Satellite images from the company DigitalGlobe reveal a likely launch of an Iranian satellite between Feb. 5 and 6.
Industry experts have suggested the launch failed just after liftoff. If true, this would be the second Iranian launch failure in less than a month.
Iranian officials announced that the Doosti satellite — whose name means "friendship" in Persian — was ready to be launched on Feb. 4, according to Iran Daily. And new images shared with Space.com by the satellite imaging company DigitalGlobe reveal activity at the Imam Khomeini Space Center launch site on Feb. 5 — including people and launch vehicles at the site, the two-stage Safir rocket and a truck with possible propellant tanks — with a scorched scar on the launchpad and runoff from a post-launch washdown visible on Feb. 6. However, officials have not announced a successful launch to an English-speaking audience. The Doosti satellite, which according to AP News is a remote-sensing satellite, was developed at Tehran's Sharif University of Technology.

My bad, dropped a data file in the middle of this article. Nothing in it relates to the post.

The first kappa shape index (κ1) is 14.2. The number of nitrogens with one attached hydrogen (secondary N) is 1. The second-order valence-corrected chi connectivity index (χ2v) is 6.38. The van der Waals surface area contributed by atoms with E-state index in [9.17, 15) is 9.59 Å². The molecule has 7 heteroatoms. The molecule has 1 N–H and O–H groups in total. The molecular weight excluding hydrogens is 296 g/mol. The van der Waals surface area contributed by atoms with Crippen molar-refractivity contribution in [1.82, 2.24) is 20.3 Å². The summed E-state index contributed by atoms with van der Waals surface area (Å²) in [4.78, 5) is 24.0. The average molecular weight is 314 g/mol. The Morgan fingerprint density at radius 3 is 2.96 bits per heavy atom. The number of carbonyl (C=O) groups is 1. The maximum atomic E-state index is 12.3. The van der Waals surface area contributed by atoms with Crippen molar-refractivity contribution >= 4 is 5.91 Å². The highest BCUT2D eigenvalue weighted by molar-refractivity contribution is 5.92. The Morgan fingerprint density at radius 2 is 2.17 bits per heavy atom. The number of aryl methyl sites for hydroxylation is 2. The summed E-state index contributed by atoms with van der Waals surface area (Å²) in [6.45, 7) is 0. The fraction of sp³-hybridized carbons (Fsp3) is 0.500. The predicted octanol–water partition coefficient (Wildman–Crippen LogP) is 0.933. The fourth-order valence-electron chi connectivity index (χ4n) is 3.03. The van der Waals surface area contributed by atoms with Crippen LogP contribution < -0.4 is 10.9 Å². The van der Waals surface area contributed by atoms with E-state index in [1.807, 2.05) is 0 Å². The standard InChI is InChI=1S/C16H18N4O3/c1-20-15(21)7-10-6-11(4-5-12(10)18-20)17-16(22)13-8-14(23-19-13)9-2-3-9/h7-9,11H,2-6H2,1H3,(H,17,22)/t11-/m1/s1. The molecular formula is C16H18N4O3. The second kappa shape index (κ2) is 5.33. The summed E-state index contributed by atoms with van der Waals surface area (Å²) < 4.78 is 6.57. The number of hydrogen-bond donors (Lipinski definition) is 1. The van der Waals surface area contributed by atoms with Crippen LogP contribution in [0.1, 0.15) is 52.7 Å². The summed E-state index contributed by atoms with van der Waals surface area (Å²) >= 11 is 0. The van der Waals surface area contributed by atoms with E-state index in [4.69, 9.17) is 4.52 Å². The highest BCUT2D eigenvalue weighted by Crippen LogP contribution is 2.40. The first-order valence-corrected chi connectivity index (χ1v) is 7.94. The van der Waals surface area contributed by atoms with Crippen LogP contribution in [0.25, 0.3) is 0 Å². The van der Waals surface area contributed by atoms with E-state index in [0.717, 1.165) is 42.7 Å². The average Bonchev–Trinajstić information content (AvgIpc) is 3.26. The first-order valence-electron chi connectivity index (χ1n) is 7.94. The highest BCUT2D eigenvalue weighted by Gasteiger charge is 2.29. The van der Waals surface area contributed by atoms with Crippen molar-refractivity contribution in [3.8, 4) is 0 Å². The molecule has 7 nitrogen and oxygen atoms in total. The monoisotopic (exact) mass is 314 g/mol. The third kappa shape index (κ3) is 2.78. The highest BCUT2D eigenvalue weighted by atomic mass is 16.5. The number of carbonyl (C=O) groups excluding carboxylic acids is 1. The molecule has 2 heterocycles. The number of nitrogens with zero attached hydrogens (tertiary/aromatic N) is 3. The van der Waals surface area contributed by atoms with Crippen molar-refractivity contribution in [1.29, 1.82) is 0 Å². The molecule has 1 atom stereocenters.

Michael Elleman, a senior fellow for missile defense at the International Institute for Strategic Studies, told NPR that satellite imagery suggests the small Safir rocket made it at least 10 seconds into the flight. David Schmerler, a senior research associate at the Middlebury Institute of International Studies, told NPR it likely went up and failed to insert the satellite into orbit. Writer and international affairs analyst Ankit Panda tweeted that a source had confirmed the effort "failed shortly after launch."
The Iranian news site Hamshahri appears to confirm that the spacecraft launched.
A previous Iranian launch failed on Jan. 15, according to a report from AP News. That imaging satellite, called Payam ("message"), failed during operation of the rocket's third stage. This was a newer, larger rocket than that used for the Doosti launch.
The U.S. government has criticized Iran's space program for possibly helping the nation develop nuclear weapon capabilities, according to the AP. Iranian officials have classified both failed launches as non-military.